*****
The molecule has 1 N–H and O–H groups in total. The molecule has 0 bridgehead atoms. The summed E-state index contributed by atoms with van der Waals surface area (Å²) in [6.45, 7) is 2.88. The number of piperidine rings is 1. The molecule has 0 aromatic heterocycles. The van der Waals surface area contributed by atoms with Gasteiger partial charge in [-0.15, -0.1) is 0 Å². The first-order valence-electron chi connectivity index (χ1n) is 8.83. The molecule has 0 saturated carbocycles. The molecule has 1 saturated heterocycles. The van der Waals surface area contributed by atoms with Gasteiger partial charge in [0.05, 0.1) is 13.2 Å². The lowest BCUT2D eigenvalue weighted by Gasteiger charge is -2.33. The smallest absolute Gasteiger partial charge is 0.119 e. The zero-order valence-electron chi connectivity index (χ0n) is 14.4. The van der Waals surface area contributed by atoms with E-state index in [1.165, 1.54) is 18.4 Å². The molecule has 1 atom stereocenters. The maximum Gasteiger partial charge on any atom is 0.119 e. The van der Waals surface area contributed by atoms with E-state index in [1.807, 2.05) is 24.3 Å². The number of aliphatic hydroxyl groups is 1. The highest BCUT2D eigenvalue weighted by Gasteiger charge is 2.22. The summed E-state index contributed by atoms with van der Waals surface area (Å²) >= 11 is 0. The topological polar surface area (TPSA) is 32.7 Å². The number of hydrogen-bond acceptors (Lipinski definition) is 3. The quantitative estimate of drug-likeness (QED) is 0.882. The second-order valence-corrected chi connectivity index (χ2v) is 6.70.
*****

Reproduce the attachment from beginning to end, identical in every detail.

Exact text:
The molecule has 1 N–H and O–H groups in total. The molecule has 0 bridgehead atoms. The summed E-state index contributed by atoms with van der Waals surface area (Å²) in [6.45, 7) is 2.88. The number of piperidine rings is 1. The molecule has 0 aromatic heterocycles. The van der Waals surface area contributed by atoms with Gasteiger partial charge in [-0.15, -0.1) is 0 Å². The first-order valence-electron chi connectivity index (χ1n) is 8.83. The molecule has 0 saturated carbocycles. The molecule has 1 saturated heterocycles. The van der Waals surface area contributed by atoms with Gasteiger partial charge in [0.05, 0.1) is 13.2 Å². The lowest BCUT2D eigenvalue weighted by Gasteiger charge is -2.33. The smallest absolute Gasteiger partial charge is 0.119 e. The zero-order valence-electron chi connectivity index (χ0n) is 14.4. The van der Waals surface area contributed by atoms with E-state index in [1.165, 1.54) is 18.4 Å². The molecule has 1 atom stereocenters. The maximum Gasteiger partial charge on any atom is 0.119 e. The van der Waals surface area contributed by atoms with E-state index in [1.807, 2.05) is 24.3 Å². The number of aliphatic hydroxyl groups is 1. The highest BCUT2D eigenvalue weighted by Gasteiger charge is 2.22. The summed E-state index contributed by atoms with van der Waals surface area (Å²) >= 11 is 0. The topological polar surface area (TPSA) is 32.7 Å². The number of hydrogen-bond acceptors (Lipinski definition) is 3. The quantitative estimate of drug-likeness (QED) is 0.882. The second-order valence-corrected chi connectivity index (χ2v) is 6.70.